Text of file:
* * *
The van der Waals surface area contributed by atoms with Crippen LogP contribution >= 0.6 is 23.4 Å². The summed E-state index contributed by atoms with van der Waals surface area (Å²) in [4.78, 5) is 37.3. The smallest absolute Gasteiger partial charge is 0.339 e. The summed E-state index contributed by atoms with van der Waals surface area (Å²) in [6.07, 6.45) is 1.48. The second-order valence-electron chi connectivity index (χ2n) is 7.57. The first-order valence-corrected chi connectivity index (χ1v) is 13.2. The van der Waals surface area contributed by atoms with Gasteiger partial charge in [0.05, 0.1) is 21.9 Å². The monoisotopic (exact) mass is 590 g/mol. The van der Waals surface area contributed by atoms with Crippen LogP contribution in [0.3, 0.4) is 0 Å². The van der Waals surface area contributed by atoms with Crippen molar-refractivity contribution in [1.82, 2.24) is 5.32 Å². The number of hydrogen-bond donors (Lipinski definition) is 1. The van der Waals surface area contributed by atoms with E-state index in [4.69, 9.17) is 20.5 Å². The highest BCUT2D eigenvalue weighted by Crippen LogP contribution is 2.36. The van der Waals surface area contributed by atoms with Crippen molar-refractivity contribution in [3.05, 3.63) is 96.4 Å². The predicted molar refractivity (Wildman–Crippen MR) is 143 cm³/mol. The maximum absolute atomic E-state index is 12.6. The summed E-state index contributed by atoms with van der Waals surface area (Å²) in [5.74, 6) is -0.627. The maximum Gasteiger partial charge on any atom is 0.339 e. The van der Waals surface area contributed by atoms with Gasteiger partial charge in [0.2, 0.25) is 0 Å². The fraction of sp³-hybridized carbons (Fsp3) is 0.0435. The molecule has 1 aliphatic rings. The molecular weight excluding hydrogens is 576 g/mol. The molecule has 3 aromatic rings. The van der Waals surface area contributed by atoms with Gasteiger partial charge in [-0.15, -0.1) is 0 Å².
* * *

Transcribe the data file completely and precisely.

The van der Waals surface area contributed by atoms with Crippen LogP contribution >= 0.6 is 23.4 Å². The summed E-state index contributed by atoms with van der Waals surface area (Å²) in [4.78, 5) is 37.3. The smallest absolute Gasteiger partial charge is 0.339 e. The summed E-state index contributed by atoms with van der Waals surface area (Å²) in [6.07, 6.45) is 1.48. The second-order valence-electron chi connectivity index (χ2n) is 7.57. The first-order valence-corrected chi connectivity index (χ1v) is 13.2. The van der Waals surface area contributed by atoms with Gasteiger partial charge in [0.05, 0.1) is 21.9 Å². The monoisotopic (exact) mass is 590 g/mol. The van der Waals surface area contributed by atoms with Crippen LogP contribution in [0.3, 0.4) is 0 Å². The van der Waals surface area contributed by atoms with Crippen molar-refractivity contribution in [1.82, 2.24) is 5.32 Å². The number of hydrogen-bond donors (Lipinski definition) is 1. The van der Waals surface area contributed by atoms with E-state index in [4.69, 9.17) is 20.5 Å². The highest BCUT2D eigenvalue weighted by Crippen LogP contribution is 2.36. The van der Waals surface area contributed by atoms with Crippen molar-refractivity contribution in [3.05, 3.63) is 96.4 Å². The predicted molar refractivity (Wildman–Crippen MR) is 143 cm³/mol. The maximum absolute atomic E-state index is 12.6. The summed E-state index contributed by atoms with van der Waals surface area (Å²) in [5.74, 6) is -0.627. The maximum Gasteiger partial charge on any atom is 0.339 e. The van der Waals surface area contributed by atoms with Gasteiger partial charge in [0.2, 0.25) is 0 Å². The fraction of sp³-hybridized carbons (Fsp3) is 0.0435. The molecule has 1 aliphatic rings. The molecular weight excluding hydrogens is 576 g/mol. The molecule has 3 aromatic rings. The van der Waals surface area contributed by atoms with Gasteiger partial charge in [-0.15, -0.1) is 0 Å².